The Pacific island of New Caledonia is a nature lover’s paradise. Punching above its weight, the island lays claims to impressive natural features including the largest lagoon in the world, a unique blend of flora and fauna, and a 1800km-long (1118 mile) coral reef, second only in size to Australia’s Great Barrier Reef.
And yet, the island has much more to offer than mountain excursions and beach trips. Once a French colony and now with special French territorial status, the clash of Melanesian and French cultures is most visible to the south, in capital city Nouméa. Luxury hotels, gourmet restaurants and plush boutiques bring a cosmopolitan quality whilst the presence of traditional Melanesian cuisine, dance and village culture heralds the islander’s strong sense of heritage.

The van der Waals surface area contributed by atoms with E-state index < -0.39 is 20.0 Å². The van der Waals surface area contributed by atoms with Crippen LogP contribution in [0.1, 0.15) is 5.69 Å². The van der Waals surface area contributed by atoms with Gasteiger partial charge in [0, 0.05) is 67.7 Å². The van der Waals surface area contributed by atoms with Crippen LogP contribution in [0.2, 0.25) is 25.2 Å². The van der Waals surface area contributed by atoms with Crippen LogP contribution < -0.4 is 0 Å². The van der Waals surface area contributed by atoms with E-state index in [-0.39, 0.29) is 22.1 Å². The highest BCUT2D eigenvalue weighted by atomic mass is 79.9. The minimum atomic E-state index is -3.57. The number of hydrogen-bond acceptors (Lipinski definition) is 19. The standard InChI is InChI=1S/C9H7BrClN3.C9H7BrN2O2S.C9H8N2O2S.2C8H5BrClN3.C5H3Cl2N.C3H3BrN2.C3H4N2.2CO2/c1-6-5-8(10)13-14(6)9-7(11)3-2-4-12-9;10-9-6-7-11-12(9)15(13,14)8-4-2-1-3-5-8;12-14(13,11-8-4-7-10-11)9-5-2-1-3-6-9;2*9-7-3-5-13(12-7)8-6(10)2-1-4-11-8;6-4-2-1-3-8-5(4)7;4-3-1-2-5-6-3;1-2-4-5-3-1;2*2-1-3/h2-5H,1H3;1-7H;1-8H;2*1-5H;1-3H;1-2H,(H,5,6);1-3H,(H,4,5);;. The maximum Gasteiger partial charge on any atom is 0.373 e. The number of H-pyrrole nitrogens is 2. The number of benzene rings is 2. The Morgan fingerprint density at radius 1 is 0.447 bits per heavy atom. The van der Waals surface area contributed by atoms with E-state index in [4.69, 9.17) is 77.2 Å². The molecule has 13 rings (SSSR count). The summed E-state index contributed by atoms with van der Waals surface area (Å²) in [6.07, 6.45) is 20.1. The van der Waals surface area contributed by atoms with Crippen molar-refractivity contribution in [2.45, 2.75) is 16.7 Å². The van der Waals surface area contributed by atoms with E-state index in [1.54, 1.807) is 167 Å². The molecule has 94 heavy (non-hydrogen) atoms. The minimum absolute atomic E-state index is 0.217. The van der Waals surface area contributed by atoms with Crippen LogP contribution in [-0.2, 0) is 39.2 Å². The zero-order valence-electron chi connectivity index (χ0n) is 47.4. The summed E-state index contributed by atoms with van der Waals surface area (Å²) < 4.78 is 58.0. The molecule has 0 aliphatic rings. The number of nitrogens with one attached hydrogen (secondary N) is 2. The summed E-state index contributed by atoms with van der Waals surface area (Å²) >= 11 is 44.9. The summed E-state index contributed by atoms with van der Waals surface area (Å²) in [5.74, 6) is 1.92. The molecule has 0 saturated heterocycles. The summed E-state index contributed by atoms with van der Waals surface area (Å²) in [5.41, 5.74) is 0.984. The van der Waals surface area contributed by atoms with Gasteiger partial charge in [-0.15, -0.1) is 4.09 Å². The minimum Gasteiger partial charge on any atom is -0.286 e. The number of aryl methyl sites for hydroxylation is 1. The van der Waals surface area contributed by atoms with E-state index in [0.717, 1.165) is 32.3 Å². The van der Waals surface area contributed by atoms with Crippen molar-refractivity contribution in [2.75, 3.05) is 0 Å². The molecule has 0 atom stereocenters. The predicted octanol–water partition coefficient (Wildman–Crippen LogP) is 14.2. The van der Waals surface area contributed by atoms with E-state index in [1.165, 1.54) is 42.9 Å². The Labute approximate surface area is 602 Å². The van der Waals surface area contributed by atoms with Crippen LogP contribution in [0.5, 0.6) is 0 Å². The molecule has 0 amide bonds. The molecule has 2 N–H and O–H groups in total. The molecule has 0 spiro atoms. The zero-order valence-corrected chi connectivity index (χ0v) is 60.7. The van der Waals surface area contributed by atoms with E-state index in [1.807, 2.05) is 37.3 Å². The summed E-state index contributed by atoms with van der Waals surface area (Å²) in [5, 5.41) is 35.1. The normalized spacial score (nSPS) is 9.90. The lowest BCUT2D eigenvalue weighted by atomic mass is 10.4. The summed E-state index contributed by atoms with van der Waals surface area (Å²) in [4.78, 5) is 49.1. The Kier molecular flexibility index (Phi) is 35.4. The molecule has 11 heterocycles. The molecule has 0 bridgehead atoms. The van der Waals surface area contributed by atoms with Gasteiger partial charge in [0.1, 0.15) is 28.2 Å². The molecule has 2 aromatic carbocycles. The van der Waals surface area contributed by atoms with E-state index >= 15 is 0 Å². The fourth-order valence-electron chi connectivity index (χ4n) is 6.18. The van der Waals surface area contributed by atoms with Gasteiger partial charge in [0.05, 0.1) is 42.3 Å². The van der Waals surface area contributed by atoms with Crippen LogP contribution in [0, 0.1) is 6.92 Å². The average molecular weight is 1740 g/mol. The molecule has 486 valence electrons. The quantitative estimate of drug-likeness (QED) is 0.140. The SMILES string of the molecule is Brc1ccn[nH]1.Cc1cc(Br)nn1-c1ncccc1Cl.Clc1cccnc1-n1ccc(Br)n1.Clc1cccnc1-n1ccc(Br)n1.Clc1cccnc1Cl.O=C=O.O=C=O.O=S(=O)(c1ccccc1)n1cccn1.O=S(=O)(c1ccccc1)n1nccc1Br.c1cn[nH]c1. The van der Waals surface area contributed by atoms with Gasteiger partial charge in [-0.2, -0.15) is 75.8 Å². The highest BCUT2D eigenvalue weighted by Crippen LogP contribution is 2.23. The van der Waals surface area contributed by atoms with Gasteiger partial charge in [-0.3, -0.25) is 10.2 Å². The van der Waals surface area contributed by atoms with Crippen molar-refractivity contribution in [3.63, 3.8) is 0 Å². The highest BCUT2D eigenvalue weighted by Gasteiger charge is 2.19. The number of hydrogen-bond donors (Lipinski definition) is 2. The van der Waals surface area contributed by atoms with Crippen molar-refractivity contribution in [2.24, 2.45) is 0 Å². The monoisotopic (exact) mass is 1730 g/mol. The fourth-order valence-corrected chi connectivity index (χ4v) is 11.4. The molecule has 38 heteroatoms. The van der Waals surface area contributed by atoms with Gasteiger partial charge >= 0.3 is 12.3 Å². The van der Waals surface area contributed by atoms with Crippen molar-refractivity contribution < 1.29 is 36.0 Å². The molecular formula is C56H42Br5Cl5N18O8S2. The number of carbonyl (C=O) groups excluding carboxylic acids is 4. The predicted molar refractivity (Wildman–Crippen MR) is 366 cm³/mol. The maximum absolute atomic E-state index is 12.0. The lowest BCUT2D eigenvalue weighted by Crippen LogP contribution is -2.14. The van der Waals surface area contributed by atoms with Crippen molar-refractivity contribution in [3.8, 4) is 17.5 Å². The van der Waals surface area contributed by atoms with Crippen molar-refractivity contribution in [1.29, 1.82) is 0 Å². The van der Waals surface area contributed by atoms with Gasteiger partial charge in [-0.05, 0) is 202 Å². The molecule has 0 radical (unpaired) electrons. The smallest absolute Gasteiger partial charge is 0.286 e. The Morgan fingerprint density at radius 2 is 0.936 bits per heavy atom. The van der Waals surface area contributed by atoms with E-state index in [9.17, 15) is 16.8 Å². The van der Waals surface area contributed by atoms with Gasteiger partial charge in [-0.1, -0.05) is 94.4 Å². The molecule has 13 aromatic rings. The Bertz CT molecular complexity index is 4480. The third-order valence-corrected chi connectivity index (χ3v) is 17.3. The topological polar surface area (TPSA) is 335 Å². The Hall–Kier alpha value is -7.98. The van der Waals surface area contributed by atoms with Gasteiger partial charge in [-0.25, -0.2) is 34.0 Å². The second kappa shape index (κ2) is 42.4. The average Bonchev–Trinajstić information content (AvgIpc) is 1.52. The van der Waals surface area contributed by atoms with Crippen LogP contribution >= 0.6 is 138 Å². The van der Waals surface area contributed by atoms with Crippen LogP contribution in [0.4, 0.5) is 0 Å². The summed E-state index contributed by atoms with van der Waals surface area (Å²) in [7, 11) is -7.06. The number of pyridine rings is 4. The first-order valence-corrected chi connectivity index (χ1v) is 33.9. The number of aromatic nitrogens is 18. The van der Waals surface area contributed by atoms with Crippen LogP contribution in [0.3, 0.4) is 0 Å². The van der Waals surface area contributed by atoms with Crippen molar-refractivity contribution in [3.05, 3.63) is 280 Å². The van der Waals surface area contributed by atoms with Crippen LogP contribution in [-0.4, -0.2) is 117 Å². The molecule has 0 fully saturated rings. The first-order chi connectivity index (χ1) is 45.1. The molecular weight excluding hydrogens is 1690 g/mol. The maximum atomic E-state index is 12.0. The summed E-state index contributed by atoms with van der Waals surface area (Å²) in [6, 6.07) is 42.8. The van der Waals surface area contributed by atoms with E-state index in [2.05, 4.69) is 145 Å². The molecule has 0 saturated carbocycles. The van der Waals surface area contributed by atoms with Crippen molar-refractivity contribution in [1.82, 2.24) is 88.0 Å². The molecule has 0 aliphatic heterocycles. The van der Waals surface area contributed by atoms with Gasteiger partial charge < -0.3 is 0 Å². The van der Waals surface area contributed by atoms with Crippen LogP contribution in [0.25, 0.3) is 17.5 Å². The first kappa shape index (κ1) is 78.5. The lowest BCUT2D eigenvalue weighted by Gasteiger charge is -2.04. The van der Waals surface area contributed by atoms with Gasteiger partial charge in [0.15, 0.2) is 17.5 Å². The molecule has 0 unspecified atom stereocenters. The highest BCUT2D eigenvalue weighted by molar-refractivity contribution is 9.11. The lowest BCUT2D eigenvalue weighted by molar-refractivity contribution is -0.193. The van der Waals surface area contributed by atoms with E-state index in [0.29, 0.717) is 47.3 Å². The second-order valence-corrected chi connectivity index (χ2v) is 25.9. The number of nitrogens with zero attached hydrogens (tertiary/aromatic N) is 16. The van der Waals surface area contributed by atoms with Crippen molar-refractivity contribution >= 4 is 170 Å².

This juxtaposition is not always harmonious however, and conflicts between France and New Caledonia sometimes flare up, reflecting their differing attitudes on self-government, French nuclear testing in the region and more. A referendum scheduled for 2014 may see New Caledonia finally gain its independence.